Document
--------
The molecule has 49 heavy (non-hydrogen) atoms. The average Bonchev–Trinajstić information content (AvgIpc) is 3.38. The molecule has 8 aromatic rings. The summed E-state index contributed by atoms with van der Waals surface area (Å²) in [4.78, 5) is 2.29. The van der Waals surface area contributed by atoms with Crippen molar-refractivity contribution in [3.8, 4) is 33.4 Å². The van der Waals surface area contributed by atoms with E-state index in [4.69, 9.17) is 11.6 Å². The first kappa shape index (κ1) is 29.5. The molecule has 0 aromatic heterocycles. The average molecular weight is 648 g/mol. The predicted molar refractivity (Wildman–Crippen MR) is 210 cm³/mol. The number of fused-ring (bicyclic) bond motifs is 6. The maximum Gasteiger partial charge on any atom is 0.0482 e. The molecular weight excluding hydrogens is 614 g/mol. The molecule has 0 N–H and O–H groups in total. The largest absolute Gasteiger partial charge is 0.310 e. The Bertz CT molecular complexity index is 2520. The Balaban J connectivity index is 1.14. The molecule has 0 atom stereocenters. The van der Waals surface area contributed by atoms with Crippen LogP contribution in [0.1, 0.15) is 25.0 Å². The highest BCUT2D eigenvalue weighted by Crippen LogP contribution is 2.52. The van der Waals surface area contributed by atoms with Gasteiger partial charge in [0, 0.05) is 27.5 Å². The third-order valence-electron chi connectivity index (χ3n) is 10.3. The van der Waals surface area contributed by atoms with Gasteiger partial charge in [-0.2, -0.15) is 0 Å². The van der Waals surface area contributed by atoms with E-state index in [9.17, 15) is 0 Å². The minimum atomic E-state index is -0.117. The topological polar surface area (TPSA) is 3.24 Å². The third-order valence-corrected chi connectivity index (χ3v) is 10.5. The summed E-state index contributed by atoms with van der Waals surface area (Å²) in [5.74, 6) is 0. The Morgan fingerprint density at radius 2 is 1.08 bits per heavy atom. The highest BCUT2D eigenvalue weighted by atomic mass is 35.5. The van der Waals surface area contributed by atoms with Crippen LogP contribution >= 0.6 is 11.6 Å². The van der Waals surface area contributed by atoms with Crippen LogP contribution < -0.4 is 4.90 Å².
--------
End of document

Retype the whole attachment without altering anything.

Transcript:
The molecule has 49 heavy (non-hydrogen) atoms. The average Bonchev–Trinajstić information content (AvgIpc) is 3.38. The molecule has 8 aromatic rings. The summed E-state index contributed by atoms with van der Waals surface area (Å²) in [4.78, 5) is 2.29. The van der Waals surface area contributed by atoms with Crippen molar-refractivity contribution in [3.8, 4) is 33.4 Å². The van der Waals surface area contributed by atoms with E-state index in [4.69, 9.17) is 11.6 Å². The first kappa shape index (κ1) is 29.5. The molecule has 0 aromatic heterocycles. The average molecular weight is 648 g/mol. The predicted molar refractivity (Wildman–Crippen MR) is 210 cm³/mol. The number of fused-ring (bicyclic) bond motifs is 6. The maximum Gasteiger partial charge on any atom is 0.0482 e. The molecular weight excluding hydrogens is 614 g/mol. The molecule has 0 N–H and O–H groups in total. The largest absolute Gasteiger partial charge is 0.310 e. The Bertz CT molecular complexity index is 2520. The Balaban J connectivity index is 1.14. The molecule has 0 atom stereocenters. The van der Waals surface area contributed by atoms with Crippen LogP contribution in [0.1, 0.15) is 25.0 Å². The highest BCUT2D eigenvalue weighted by Crippen LogP contribution is 2.52. The van der Waals surface area contributed by atoms with Gasteiger partial charge in [0, 0.05) is 27.5 Å². The third-order valence-electron chi connectivity index (χ3n) is 10.3. The van der Waals surface area contributed by atoms with Gasteiger partial charge in [-0.2, -0.15) is 0 Å². The van der Waals surface area contributed by atoms with E-state index in [9.17, 15) is 0 Å². The minimum atomic E-state index is -0.117. The topological polar surface area (TPSA) is 3.24 Å². The third-order valence-corrected chi connectivity index (χ3v) is 10.5. The summed E-state index contributed by atoms with van der Waals surface area (Å²) in [5.74, 6) is 0. The Morgan fingerprint density at radius 2 is 1.08 bits per heavy atom. The highest BCUT2D eigenvalue weighted by atomic mass is 35.5. The van der Waals surface area contributed by atoms with Crippen LogP contribution >= 0.6 is 11.6 Å². The van der Waals surface area contributed by atoms with Crippen LogP contribution < -0.4 is 4.90 Å².